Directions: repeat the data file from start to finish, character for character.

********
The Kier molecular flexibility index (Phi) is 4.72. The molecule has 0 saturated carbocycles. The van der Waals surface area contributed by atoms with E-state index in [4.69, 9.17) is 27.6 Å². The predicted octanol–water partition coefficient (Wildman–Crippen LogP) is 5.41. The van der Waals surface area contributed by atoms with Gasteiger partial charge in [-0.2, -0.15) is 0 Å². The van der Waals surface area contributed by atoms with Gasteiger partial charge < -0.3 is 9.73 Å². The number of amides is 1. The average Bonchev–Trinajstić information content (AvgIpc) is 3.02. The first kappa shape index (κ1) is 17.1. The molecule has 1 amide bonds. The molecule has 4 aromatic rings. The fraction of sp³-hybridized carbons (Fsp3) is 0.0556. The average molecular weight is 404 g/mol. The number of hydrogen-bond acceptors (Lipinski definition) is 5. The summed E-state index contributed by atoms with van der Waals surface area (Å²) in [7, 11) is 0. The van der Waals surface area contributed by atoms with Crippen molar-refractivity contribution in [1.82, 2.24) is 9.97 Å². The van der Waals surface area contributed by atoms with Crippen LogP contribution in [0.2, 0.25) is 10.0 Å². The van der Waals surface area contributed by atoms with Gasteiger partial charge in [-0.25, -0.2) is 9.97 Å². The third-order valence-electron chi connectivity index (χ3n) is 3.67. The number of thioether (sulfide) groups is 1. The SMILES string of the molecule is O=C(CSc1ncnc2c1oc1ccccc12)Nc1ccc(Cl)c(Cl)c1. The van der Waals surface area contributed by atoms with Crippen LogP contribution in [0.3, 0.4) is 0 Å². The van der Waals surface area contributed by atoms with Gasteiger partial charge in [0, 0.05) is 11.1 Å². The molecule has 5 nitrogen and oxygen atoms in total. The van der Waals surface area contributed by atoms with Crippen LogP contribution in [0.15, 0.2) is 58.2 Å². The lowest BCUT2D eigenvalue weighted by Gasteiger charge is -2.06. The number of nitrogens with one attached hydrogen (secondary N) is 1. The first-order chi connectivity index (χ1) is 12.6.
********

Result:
The Kier molecular flexibility index (Phi) is 4.72. The molecule has 0 saturated carbocycles. The van der Waals surface area contributed by atoms with E-state index in [4.69, 9.17) is 27.6 Å². The predicted octanol–water partition coefficient (Wildman–Crippen LogP) is 5.41. The van der Waals surface area contributed by atoms with Gasteiger partial charge in [-0.2, -0.15) is 0 Å². The van der Waals surface area contributed by atoms with Gasteiger partial charge < -0.3 is 9.73 Å². The number of amides is 1. The average Bonchev–Trinajstić information content (AvgIpc) is 3.02. The first kappa shape index (κ1) is 17.1. The molecule has 1 amide bonds. The molecule has 4 aromatic rings. The fraction of sp³-hybridized carbons (Fsp3) is 0.0556. The average molecular weight is 404 g/mol. The number of hydrogen-bond acceptors (Lipinski definition) is 5. The summed E-state index contributed by atoms with van der Waals surface area (Å²) in [7, 11) is 0. The van der Waals surface area contributed by atoms with Crippen molar-refractivity contribution in [1.82, 2.24) is 9.97 Å². The van der Waals surface area contributed by atoms with Crippen LogP contribution in [0.2, 0.25) is 10.0 Å². The van der Waals surface area contributed by atoms with Gasteiger partial charge in [-0.25, -0.2) is 9.97 Å². The third-order valence-electron chi connectivity index (χ3n) is 3.67. The number of thioether (sulfide) groups is 1. The SMILES string of the molecule is O=C(CSc1ncnc2c1oc1ccccc12)Nc1ccc(Cl)c(Cl)c1. The van der Waals surface area contributed by atoms with Crippen LogP contribution in [0.3, 0.4) is 0 Å². The van der Waals surface area contributed by atoms with Gasteiger partial charge in [0, 0.05) is 11.1 Å². The molecule has 5 nitrogen and oxygen atoms in total. The van der Waals surface area contributed by atoms with Crippen LogP contribution in [0.15, 0.2) is 58.2 Å². The lowest BCUT2D eigenvalue weighted by Gasteiger charge is -2.06. The number of nitrogens with one attached hydrogen (secondary N) is 1. The first-order chi connectivity index (χ1) is 12.6.